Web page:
Friday, September 19, 2014

"People are only impressive from a distance"

I was watching a video from the Desiring God conference and it struck me that for a long time, people living in Minneapolis could wake up and decide on a whim to go to church... and have JOHN PIPER as their pastor.

You might be thinking I'm an idiot for stating something so obvious but here's the thing: I remember the first time I read a John Piper book. It was on a missions trip my freshman year of college and it helped me appreciate aspects of God's character that I had never considered before. For better or worse, I've always thought of John Piper the same way I think of most authors throughout history: they're disembodied voices who somehow float outside every day life.

But the truth is, these celebrity preachers/authors are as human as you and me. I bet there are congregants going to Matt Chandler's church, or Ed Stetson's, etc., who leave every week underwhelmed, unimpressed, and grumbly.

No matter how faithful the leader, the congregation is going to grumble. We can't help it. I was reading in Exodus earlier this week and got to the part describing manna, "The people of Israel called the bread manna. It was white like coriander seed and tasted like wafers made with honey."

Manna sounds amazing! It was a food that tasted like cake and God supplied a new batch every morning while they wandered through the desert. That's pretty awesome. But of course, the human heart is sick, and the Israelites got used to this miraculous provision. They blamed their leader Moses every step of the way and begged to return to Egyptian slavery. The book of Exodus is full of their grumbling.

So cut some slack to those who are trying to serve you this week. Instead of complaining about their imperfection, try to be inspired by God's grace. For when we are weak, God is strong.

Tuesday, September 9, 2014

Packaging 69,400 Meals for Haiti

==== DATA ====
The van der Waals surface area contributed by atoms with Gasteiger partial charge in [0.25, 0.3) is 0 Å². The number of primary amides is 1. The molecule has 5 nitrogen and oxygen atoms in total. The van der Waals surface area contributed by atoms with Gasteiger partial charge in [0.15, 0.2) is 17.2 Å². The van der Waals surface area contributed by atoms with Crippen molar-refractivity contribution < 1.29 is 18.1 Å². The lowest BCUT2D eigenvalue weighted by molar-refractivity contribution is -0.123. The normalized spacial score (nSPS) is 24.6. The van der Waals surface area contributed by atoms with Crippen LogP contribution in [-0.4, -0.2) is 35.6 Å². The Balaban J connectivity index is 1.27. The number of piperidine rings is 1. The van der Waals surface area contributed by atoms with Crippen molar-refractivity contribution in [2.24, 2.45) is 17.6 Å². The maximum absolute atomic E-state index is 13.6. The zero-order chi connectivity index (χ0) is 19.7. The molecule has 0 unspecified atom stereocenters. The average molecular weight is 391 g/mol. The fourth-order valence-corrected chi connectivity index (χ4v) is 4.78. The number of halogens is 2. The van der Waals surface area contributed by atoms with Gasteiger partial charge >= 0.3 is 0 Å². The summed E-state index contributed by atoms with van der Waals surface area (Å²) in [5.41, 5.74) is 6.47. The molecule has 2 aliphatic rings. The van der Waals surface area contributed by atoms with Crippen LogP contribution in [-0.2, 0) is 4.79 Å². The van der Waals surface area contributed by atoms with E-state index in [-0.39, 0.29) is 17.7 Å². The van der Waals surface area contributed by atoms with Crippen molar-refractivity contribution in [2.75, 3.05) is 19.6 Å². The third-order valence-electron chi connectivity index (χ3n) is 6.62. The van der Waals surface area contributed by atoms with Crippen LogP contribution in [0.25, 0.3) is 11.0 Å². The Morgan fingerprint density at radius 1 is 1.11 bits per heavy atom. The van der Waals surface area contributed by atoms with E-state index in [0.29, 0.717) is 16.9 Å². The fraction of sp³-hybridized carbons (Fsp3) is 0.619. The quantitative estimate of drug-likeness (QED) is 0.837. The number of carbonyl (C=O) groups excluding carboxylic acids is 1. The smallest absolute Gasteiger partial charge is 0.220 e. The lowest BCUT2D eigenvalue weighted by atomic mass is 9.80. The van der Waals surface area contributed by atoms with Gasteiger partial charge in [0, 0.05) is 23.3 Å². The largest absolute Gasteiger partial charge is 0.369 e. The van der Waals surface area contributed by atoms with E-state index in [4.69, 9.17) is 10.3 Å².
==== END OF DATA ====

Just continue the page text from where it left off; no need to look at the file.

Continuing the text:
I still can't figure it out.

We did the math countless times. We took the average pace of a packing station, we looked at how many volunteers had signed up, and it should have taken us... all day.

Instead, we were taping up the last box of food before our contemporary worship service let out. It's a God thing: we packaged 69,400 meals which we're sending down to an orphanage in Haiti. Then, later this year, we'll send a missions team to Haiti to spend time with these orphans and share the love of Christ.

It was one of those mornings when each of us knew, for a fact, that we were making a real difference. These orphans had been rescued off the streets and were desperate for food. Missionaries responded to that need. And now we are one of the churches who supports the missionaries. Praise God for that chain of compassion -- for every volunteer who responds faithfully to God's call.

Already the missions committee is gearing up for our next focus (local needs), praying to be aligned with God's desire for the upcoming season.

What kind of charity gets you excited?
Have you taken part in the ice bucket challenge, or what was the last fundraiser you were a part of?
In your opinion, what are the best aspects of charity and what are the biggest challenges?